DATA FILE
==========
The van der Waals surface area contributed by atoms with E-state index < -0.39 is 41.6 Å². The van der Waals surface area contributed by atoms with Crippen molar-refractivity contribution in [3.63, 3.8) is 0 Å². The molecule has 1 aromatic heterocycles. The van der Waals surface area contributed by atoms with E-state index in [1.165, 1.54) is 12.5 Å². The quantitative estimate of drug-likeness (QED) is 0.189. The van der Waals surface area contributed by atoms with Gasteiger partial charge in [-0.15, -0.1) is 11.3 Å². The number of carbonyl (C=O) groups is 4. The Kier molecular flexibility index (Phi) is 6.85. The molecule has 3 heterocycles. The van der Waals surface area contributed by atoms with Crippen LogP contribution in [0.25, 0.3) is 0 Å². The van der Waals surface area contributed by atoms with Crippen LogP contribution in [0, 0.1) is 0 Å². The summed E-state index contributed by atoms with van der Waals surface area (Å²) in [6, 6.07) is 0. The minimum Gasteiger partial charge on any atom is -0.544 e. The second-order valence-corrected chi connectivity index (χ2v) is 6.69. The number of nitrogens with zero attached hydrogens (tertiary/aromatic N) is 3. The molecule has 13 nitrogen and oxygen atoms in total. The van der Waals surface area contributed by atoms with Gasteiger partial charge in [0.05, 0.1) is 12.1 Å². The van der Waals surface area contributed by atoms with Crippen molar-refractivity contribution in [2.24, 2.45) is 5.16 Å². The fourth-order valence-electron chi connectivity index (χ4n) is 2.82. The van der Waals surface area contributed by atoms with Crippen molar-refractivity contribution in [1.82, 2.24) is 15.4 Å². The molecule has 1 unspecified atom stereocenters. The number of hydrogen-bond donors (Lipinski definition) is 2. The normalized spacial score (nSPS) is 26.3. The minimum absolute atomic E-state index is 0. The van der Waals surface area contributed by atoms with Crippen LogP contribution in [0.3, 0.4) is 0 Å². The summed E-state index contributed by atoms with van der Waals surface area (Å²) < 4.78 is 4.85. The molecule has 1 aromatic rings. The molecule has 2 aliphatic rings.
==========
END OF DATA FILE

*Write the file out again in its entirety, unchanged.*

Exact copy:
The van der Waals surface area contributed by atoms with E-state index < -0.39 is 41.6 Å². The van der Waals surface area contributed by atoms with Crippen molar-refractivity contribution in [3.63, 3.8) is 0 Å². The molecule has 1 aromatic heterocycles. The van der Waals surface area contributed by atoms with E-state index in [1.165, 1.54) is 12.5 Å². The quantitative estimate of drug-likeness (QED) is 0.189. The van der Waals surface area contributed by atoms with Gasteiger partial charge in [-0.15, -0.1) is 11.3 Å². The number of carbonyl (C=O) groups is 4. The Kier molecular flexibility index (Phi) is 6.85. The molecule has 3 heterocycles. The van der Waals surface area contributed by atoms with Crippen LogP contribution in [0.25, 0.3) is 0 Å². The van der Waals surface area contributed by atoms with Crippen LogP contribution in [0, 0.1) is 0 Å². The summed E-state index contributed by atoms with van der Waals surface area (Å²) in [6, 6.07) is 0. The minimum Gasteiger partial charge on any atom is -0.544 e. The second-order valence-corrected chi connectivity index (χ2v) is 6.69. The number of nitrogens with zero attached hydrogens (tertiary/aromatic N) is 3. The molecule has 13 nitrogen and oxygen atoms in total. The van der Waals surface area contributed by atoms with Gasteiger partial charge in [0.05, 0.1) is 12.1 Å². The van der Waals surface area contributed by atoms with Crippen molar-refractivity contribution in [2.24, 2.45) is 5.16 Å². The fourth-order valence-electron chi connectivity index (χ4n) is 2.82. The van der Waals surface area contributed by atoms with Crippen molar-refractivity contribution in [1.82, 2.24) is 15.4 Å². The molecule has 1 unspecified atom stereocenters. The number of hydrogen-bond donors (Lipinski definition) is 2. The normalized spacial score (nSPS) is 26.3. The minimum absolute atomic E-state index is 0. The van der Waals surface area contributed by atoms with Crippen LogP contribution in [0.3, 0.4) is 0 Å². The summed E-state index contributed by atoms with van der Waals surface area (Å²) < 4.78 is 4.85. The molecule has 1 aromatic rings. The molecule has 2 aliphatic rings.